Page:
Attorneys representing former executives for the only financial institution to be criminally charged in connection with the federal bank bailout program have asked a federal appeals court panel to overturn their convictions.
Defense attorneys argued Tuesday that prosecutors had failed to prove that the former Wilmington Trust executives deliberately lied to federal regulators about the extent of the bank’s past-due commercial real estate loans before Wilmington Trust imploded and was hastily sold in 2011.
The term “past due” was not clearly defined in reporting requirements for submitting documents to the Securities and Exchange Commission and the Federal Reserve, and prosecutors therefore failed to prove beyond a reasonable doubt that the defendants made false statements, defense attorneys contend.
“The term ‘past due’ can be reasonably interpreted not to encompass the loans at issue here, and available regulatory guidance did not unambiguously require the reporting of such loans,” said George Hicks Jr., an attorney for former Wilmington Trust chief credit officer William North.
Assistant U.S. Attorney Robert Kravetz noted that the trial judge found that the defendants’ interpretation of the term past due was not “logical,” and that there was no ambiguity in the reporting requirements.
“Rather, the instructions specifically tie past due status to the loan contract and to the payment, or lack thereof, of interest or principal,” Kravetz said, quoting from a ruling by U.S. District Judge Richard Andrews.
A three-judge panel of the Third Circuit court took the case under advisement after hearing arguments for more than two hours. The panel had initially allotted attorneys only 20 minutes for each side.
“We recognize this is an important case,” explained Judge Cheryl Ann Krause.
North, former Wilmington Trust bank president Robert Harra Jr., former chief financial officer David Gibson and former controller Kevyn Rakowski were convicted in May 2018 on charges of fraud, conspiracy and making false statements to federal regulators.
Harra and Gibson were sentenced to six years in prison. North was sentenced to 4½ years and Rakowski was sentenced to three years. All four have remained free on bail pending their appeals.
The bank itself reached a $60 million settlement with prosecutors, without acknowledging any liability, just as a trial was set to start.
Prosecutors alleged that in the wake of the 2008 financial crisis, the bank executives misled regulators and investors about Wilmington Trust’s massive amount of past-due commercial real estate loans before the bank was hastily sold in 2011 while bordering on collapse. Founded by members of the DuPont family in 1903, the bank imploded despite receiving $330 million from the federal government’s Troubled Asset Relief Program.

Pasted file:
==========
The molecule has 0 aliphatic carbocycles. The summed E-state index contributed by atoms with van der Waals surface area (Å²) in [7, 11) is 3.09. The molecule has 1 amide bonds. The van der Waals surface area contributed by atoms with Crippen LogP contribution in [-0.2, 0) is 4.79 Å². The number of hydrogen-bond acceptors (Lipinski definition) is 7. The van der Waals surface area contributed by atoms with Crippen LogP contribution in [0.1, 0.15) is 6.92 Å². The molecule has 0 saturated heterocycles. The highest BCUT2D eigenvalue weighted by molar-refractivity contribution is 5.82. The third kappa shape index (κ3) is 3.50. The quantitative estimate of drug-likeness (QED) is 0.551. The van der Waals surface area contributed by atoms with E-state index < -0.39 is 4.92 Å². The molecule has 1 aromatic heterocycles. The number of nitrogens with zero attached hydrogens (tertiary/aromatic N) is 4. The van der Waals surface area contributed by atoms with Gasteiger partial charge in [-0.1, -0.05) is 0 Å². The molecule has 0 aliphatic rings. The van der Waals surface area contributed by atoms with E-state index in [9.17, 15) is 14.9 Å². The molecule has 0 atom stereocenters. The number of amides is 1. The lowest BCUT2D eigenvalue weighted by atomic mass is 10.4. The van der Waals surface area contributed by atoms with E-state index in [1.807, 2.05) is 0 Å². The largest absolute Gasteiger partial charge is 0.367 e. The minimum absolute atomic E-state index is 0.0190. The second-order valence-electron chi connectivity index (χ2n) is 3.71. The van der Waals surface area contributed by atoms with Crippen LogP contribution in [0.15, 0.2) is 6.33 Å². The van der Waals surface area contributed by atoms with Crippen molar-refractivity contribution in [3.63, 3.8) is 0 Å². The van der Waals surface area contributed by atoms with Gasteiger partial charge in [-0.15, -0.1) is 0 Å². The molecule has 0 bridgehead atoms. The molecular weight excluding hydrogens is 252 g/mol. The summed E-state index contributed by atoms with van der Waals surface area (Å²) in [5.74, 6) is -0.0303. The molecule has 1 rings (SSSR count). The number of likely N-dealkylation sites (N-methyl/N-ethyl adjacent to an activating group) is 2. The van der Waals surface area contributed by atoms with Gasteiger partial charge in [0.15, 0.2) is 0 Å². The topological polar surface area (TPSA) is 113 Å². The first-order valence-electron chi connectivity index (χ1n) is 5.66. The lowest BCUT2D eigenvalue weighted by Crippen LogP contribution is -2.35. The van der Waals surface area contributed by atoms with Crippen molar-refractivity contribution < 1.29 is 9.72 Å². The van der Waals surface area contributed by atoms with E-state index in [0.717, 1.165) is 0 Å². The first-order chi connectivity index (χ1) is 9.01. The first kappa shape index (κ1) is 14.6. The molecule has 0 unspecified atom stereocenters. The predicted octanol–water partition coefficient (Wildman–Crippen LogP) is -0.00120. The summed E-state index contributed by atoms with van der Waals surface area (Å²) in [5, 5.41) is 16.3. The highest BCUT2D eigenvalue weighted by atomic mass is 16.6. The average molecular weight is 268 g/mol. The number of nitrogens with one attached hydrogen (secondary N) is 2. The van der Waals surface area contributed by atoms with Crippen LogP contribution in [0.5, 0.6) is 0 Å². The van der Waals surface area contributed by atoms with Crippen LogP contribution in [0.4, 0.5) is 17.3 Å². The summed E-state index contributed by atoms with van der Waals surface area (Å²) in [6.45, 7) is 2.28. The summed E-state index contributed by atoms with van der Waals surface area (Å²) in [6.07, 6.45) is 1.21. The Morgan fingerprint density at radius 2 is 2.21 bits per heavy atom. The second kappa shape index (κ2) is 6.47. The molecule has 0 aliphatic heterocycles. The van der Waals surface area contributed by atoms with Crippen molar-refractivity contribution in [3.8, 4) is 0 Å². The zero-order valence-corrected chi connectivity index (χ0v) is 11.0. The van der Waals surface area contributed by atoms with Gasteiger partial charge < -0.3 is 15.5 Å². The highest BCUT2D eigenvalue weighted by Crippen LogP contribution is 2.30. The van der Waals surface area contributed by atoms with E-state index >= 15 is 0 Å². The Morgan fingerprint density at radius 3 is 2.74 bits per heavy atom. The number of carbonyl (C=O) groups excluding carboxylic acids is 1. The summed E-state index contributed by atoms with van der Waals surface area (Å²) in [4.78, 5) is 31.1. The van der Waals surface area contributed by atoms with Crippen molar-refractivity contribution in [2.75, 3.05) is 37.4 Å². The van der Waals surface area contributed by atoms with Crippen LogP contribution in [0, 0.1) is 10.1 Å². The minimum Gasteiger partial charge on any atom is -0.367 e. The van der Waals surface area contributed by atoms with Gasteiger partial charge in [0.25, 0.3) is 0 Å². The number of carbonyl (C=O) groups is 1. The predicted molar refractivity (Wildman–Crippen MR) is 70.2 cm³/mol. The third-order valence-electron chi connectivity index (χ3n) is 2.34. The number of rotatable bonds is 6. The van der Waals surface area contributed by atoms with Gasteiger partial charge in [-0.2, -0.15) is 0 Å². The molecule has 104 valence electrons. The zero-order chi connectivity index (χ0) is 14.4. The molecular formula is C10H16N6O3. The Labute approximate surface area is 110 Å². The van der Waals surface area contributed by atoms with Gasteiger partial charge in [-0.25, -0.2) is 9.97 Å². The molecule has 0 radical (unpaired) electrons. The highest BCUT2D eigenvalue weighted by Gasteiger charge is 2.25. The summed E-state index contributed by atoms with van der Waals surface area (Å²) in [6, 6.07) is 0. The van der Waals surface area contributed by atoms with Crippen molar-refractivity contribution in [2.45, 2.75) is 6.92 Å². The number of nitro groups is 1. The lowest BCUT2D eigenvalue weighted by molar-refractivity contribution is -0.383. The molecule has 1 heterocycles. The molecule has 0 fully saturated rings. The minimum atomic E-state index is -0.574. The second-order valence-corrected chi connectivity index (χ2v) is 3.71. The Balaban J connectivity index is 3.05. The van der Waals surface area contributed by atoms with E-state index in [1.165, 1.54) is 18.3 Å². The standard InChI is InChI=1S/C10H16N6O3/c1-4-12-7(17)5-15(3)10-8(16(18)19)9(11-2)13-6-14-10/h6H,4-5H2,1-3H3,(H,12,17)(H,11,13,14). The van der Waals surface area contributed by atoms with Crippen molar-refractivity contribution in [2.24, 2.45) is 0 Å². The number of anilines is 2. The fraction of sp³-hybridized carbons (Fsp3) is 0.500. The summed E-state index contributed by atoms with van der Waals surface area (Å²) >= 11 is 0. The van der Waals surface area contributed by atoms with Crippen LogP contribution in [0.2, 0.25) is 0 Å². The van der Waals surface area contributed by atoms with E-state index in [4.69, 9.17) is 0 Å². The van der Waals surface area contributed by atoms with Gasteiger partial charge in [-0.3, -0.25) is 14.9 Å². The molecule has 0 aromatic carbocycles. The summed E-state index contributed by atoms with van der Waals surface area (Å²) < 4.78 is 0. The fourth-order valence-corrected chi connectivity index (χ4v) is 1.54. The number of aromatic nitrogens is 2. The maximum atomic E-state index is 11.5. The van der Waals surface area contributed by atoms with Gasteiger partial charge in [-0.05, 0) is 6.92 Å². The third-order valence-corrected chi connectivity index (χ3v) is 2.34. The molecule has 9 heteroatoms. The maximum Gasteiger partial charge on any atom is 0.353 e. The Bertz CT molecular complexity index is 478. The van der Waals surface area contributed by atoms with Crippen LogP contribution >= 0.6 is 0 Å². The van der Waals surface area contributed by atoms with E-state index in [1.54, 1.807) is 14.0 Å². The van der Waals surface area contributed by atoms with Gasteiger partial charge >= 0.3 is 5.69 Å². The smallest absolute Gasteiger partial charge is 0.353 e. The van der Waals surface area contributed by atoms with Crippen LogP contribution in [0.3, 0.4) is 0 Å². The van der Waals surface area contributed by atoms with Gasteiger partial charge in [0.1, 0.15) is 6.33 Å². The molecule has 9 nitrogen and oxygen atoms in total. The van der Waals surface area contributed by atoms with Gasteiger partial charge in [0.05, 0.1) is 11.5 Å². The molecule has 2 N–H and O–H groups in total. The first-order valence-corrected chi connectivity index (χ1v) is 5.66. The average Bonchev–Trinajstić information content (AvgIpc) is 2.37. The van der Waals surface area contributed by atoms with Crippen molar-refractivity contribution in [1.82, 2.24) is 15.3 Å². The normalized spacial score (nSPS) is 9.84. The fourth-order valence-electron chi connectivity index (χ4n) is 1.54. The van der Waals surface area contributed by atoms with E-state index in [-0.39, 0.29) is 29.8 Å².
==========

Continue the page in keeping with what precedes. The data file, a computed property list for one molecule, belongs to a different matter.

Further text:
Following the trial, Andrews denied defense motions for judgments of acquittal or a new trial. He rejected defense arguments that the instructions for filing reports with the Federal Reserve, including quarterly financial documents known as call reports, and for disclosing financial information in filings with the Securities Exchange Commission, were ambiguous. He also found that there was sufficient evidence for a rational jury to conclude that the defendants acted with the requisite criminal intent.
“Defendants knew they were being dishonest,” he wrote.
Prosecutors argued that instead of reporting the true amount of past due loans, bank officials “waived” millions of dollars in matured loans from reporting requirements if the loans were designated as “current for interest” and in the process of being extended — even if the necessary paperwork had not been done. To ensure that loans well past their repayment dates were current for interest and thus purportedly exempt from reporting requirements, the bank lent even more money to struggling developers just so they could make the interest payments on the underlying loans.
In the fourth quarter of 2009, Wilmington Trust officials reported only $10.8 million in commercial loans as 90 days or more past due, concealing more than $316 million in past-due loans subject to the waiver practice, according to prosecutors.
Defense attorneys argued that the waiver practice had been in place for decades and was no secret.
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